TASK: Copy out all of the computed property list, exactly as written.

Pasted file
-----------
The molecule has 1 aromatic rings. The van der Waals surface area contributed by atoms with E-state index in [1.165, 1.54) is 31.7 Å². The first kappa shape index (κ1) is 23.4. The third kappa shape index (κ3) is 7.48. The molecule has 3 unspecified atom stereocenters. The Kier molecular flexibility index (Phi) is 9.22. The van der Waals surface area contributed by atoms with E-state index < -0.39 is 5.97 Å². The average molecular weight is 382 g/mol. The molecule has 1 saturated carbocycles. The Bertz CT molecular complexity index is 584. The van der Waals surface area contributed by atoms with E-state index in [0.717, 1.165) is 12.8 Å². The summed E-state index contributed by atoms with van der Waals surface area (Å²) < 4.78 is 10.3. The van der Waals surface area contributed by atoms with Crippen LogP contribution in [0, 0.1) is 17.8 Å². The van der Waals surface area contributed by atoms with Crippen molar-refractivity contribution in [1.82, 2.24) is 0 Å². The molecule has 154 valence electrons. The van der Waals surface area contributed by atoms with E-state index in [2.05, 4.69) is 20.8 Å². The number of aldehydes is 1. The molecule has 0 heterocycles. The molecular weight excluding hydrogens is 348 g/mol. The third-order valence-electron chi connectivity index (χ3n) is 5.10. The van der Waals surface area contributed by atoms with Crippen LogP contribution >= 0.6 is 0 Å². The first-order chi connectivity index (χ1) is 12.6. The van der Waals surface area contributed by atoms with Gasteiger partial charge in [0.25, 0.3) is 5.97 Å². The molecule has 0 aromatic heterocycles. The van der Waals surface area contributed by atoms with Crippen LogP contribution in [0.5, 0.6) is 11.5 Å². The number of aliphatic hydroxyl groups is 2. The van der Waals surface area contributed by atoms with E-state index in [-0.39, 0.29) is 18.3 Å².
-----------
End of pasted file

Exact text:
The molecule has 1 aromatic rings. The van der Waals surface area contributed by atoms with E-state index in [1.165, 1.54) is 31.7 Å². The first kappa shape index (κ1) is 23.4. The third kappa shape index (κ3) is 7.48. The molecule has 3 unspecified atom stereocenters. The Kier molecular flexibility index (Phi) is 9.22. The van der Waals surface area contributed by atoms with E-state index < -0.39 is 5.97 Å². The average molecular weight is 382 g/mol. The molecule has 1 saturated carbocycles. The Bertz CT molecular complexity index is 584. The van der Waals surface area contributed by atoms with E-state index in [0.717, 1.165) is 12.8 Å². The summed E-state index contributed by atoms with van der Waals surface area (Å²) < 4.78 is 10.3. The van der Waals surface area contributed by atoms with Crippen LogP contribution in [0, 0.1) is 17.8 Å². The van der Waals surface area contributed by atoms with Crippen molar-refractivity contribution in [1.82, 2.24) is 0 Å². The molecule has 154 valence electrons. The van der Waals surface area contributed by atoms with E-state index in [2.05, 4.69) is 20.8 Å². The number of aldehydes is 1. The molecule has 0 heterocycles. The molecular weight excluding hydrogens is 348 g/mol. The third-order valence-electron chi connectivity index (χ3n) is 5.10. The van der Waals surface area contributed by atoms with Crippen LogP contribution >= 0.6 is 0 Å². The first-order chi connectivity index (χ1) is 12.6. The van der Waals surface area contributed by atoms with Gasteiger partial charge in [0.25, 0.3) is 5.97 Å². The molecule has 0 aromatic heterocycles. The van der Waals surface area contributed by atoms with Crippen LogP contribution in [0.5, 0.6) is 11.5 Å². The number of aliphatic hydroxyl groups is 2. The van der Waals surface area contributed by atoms with E-state index in [-0.39, 0.29) is 18.3 Å².